Five tips to increase your survey’s response rate

If you are planning an employee survey in the weeks or months ahead, then a lot of your thinking, time and effort will go into the design of the questionnaire, the reporting and what happens after. Below are five practical tips to make sure the communications to staff about the survey are part of the planning from the beginning and not an afterthought.

1. Plan Advanced Communications

If the email invite to take part in the survey is the first staff have heard about it, you are going to spend most of your time for the next 10 days chasing participation…

Successful employee surveys require good internal comms.

The What and Why of the survey should be communicated long before the survey launches – in management meetings, department meetings, team briefings. Similar to a marketing campaign, the employee survey needs to be promoted – use noticeboards and posters, the company intranet and social media, newsletters and email.

Arrange for an email or other communication to come from the CEO a few days before the first survey invites are sent out, and then, you are ready to launch your survey.

2. Personalise the invitation

Emails are more likely to be opened and read if the message starts with greeting the recipient by name. It adds a level of authority and importance to the message (what impression does ‘Dear Employee’ present?)

Academic studies show emails are more likely to be read when personalised, and email providers (like Hotmail and Gmail) use the absence of a personalised greeting to mirror human behaviour and help them decide whether a message may be spam or unwanted.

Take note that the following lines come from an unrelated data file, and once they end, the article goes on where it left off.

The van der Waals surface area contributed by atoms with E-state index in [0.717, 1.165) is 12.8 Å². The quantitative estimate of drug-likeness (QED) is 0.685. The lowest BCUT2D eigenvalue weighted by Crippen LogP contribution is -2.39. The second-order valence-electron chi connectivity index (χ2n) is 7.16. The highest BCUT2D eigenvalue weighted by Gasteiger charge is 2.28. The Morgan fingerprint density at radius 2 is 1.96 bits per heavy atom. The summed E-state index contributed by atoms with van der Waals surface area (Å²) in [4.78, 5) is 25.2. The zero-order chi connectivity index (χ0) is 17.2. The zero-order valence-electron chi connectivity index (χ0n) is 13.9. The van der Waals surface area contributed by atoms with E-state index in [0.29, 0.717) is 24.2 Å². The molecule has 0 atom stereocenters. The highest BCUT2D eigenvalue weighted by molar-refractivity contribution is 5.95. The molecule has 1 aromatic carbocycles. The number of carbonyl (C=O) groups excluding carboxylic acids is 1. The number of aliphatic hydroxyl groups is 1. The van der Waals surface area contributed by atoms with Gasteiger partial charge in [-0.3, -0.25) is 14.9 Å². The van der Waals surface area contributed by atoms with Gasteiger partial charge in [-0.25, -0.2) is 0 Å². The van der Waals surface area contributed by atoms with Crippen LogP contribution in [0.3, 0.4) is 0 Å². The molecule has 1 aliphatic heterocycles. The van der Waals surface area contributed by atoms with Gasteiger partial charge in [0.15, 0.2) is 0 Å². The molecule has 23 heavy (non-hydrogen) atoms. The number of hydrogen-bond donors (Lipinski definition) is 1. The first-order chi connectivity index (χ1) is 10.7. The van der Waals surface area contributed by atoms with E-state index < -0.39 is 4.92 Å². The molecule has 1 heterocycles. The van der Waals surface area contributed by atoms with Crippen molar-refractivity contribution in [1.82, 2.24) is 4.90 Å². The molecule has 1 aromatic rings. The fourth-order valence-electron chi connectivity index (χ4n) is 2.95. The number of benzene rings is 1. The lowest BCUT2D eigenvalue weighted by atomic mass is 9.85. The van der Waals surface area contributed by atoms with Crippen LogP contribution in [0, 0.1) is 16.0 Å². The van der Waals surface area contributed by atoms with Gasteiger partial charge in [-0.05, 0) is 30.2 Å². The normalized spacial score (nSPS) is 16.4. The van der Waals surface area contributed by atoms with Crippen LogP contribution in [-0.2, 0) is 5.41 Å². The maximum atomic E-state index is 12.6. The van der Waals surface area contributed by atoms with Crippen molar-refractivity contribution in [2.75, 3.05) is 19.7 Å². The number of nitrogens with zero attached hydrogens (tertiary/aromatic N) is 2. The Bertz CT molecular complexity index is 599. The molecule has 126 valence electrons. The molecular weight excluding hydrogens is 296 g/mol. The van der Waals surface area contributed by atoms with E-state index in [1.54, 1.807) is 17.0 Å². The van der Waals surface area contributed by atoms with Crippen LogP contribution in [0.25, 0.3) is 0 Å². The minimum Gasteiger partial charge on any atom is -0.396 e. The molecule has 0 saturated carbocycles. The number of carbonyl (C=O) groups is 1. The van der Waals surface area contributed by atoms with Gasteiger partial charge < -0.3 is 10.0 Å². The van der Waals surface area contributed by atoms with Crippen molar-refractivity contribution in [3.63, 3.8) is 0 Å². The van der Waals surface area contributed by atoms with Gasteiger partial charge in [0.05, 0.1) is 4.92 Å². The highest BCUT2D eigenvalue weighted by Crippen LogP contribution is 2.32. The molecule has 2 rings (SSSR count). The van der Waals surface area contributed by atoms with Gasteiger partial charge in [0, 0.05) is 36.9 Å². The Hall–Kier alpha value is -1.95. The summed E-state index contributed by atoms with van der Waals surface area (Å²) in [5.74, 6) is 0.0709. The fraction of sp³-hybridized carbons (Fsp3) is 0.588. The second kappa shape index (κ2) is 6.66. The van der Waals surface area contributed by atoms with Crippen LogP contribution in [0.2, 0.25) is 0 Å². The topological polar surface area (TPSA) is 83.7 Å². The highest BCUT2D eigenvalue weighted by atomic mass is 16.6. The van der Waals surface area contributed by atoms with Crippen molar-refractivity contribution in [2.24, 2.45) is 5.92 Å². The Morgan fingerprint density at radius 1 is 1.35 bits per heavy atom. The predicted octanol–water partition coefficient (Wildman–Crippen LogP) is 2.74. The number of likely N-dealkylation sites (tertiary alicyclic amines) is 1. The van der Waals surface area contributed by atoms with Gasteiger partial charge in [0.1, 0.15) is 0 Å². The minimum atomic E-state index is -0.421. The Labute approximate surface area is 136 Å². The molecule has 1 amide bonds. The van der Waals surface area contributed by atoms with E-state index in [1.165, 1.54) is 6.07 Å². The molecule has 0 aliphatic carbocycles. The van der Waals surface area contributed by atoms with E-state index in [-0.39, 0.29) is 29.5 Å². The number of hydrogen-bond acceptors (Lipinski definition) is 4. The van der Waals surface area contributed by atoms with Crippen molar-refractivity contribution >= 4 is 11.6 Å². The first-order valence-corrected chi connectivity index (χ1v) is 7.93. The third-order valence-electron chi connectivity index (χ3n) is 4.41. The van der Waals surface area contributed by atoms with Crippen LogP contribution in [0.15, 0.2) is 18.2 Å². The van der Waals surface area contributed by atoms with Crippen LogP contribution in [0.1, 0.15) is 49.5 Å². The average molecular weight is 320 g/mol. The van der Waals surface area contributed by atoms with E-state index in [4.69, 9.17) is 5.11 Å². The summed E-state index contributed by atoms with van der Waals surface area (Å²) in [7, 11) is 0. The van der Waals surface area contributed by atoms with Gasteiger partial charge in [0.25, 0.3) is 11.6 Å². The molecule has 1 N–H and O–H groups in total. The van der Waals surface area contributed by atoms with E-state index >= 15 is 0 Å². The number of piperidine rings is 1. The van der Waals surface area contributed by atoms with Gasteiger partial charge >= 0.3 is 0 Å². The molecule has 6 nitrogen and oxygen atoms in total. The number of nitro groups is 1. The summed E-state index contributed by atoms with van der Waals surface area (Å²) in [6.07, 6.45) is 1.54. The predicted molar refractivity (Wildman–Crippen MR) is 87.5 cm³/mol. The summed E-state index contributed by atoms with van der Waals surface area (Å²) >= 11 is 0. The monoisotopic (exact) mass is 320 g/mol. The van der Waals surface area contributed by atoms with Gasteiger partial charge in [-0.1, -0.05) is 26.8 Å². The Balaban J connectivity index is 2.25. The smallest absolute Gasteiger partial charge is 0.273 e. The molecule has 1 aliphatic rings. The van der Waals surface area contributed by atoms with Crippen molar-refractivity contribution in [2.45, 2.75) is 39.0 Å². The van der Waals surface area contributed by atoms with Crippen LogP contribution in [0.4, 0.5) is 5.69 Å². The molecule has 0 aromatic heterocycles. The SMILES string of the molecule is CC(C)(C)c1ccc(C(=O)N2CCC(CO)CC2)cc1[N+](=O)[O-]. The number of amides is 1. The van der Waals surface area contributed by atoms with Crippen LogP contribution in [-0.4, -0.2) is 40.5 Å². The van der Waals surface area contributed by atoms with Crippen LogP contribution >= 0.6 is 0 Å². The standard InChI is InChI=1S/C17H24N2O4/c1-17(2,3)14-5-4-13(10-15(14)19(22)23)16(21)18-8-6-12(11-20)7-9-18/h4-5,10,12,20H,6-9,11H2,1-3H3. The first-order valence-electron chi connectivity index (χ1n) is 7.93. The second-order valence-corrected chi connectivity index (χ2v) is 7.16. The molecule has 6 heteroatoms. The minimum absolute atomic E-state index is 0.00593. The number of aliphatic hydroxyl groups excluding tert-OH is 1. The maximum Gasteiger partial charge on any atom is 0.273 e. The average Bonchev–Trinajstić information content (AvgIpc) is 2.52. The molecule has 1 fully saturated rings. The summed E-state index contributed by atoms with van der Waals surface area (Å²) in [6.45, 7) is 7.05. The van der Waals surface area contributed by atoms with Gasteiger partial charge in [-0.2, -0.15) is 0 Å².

3. Include only one Call-To-Action

Keep the message simple! Don’t offer additional links to promote this or that. Ultimately, your goal is to collect feedback so your ‘Call to Action’ (CTA) should be something like click here to take the survey and that link takes the user directly to the survey.

4. Send a reminder

This one action will boost the number of responses received to your survey so far. We nearly always see the responses increase by half as many again, and often the number of responses actually double.

The reminder works best if it is targeted to the non-respondents so exclude those who have already completed the survey. This is because your message can be focused and doesn’t need to explain ‘if you have completed the survey already, thank you’ (again, think one CTA).

5. Use and monitor the Reply-To address

If you send 1,000 emails and receive 150 out-of-office replies (it happens) this will help explain activity and help you adjust your schedule or plans for reminder emails. Similarly, if you receive 50 ‘bounces’ (undeliverable emails because the address is wrong/no longer current) then your response rate is better than you thought but check your records (are these all leavers?) and check with IT why there are so many bad addresses.

In any survey, a few people will email back because they have a question or problem. This feedback may be useful to communicate to other staff (e.g. update the FAQs, opening or reminder message) or in extreme cases highlight an issue with the survey itself.

What worked for you?

Do you have any other tips to share? Post them in the comments below or send me a tweet!

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